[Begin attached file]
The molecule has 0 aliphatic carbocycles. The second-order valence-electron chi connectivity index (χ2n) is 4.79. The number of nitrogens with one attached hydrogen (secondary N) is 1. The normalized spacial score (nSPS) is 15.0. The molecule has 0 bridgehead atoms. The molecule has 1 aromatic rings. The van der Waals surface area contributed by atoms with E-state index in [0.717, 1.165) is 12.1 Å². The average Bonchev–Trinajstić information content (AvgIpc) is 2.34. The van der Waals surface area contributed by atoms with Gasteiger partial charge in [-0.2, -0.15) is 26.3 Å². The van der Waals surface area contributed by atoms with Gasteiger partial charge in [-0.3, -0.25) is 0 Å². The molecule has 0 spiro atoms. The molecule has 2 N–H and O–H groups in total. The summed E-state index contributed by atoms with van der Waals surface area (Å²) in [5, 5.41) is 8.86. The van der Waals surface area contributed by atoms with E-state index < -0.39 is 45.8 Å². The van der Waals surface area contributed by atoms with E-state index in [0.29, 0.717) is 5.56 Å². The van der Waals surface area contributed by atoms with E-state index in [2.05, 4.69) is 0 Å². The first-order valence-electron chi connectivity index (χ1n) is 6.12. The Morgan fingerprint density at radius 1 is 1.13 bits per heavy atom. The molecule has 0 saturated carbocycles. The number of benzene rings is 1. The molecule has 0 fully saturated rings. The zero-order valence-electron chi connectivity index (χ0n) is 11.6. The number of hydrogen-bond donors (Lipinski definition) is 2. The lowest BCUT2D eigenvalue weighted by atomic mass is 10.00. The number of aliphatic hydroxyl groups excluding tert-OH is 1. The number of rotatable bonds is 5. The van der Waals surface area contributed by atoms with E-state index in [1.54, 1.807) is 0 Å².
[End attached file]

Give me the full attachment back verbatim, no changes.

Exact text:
The molecule has 0 aliphatic carbocycles. The second-order valence-electron chi connectivity index (χ2n) is 4.79. The number of nitrogens with one attached hydrogen (secondary N) is 1. The normalized spacial score (nSPS) is 15.0. The molecule has 0 bridgehead atoms. The molecule has 1 aromatic rings. The van der Waals surface area contributed by atoms with E-state index in [0.717, 1.165) is 12.1 Å². The average Bonchev–Trinajstić information content (AvgIpc) is 2.34. The van der Waals surface area contributed by atoms with Gasteiger partial charge in [-0.2, -0.15) is 26.3 Å². The van der Waals surface area contributed by atoms with Gasteiger partial charge in [-0.3, -0.25) is 0 Å². The molecule has 0 spiro atoms. The molecule has 2 N–H and O–H groups in total. The summed E-state index contributed by atoms with van der Waals surface area (Å²) in [5, 5.41) is 8.86. The van der Waals surface area contributed by atoms with E-state index < -0.39 is 45.8 Å². The van der Waals surface area contributed by atoms with E-state index in [0.29, 0.717) is 5.56 Å². The van der Waals surface area contributed by atoms with E-state index in [2.05, 4.69) is 0 Å². The first-order valence-electron chi connectivity index (χ1n) is 6.12. The Morgan fingerprint density at radius 1 is 1.13 bits per heavy atom. The molecule has 0 saturated carbocycles. The number of benzene rings is 1. The molecule has 0 fully saturated rings. The zero-order valence-electron chi connectivity index (χ0n) is 11.6. The number of hydrogen-bond donors (Lipinski definition) is 2. The lowest BCUT2D eigenvalue weighted by atomic mass is 10.00. The number of aliphatic hydroxyl groups excluding tert-OH is 1. The number of rotatable bonds is 5. The van der Waals surface area contributed by atoms with E-state index in [1.54, 1.807) is 0 Å².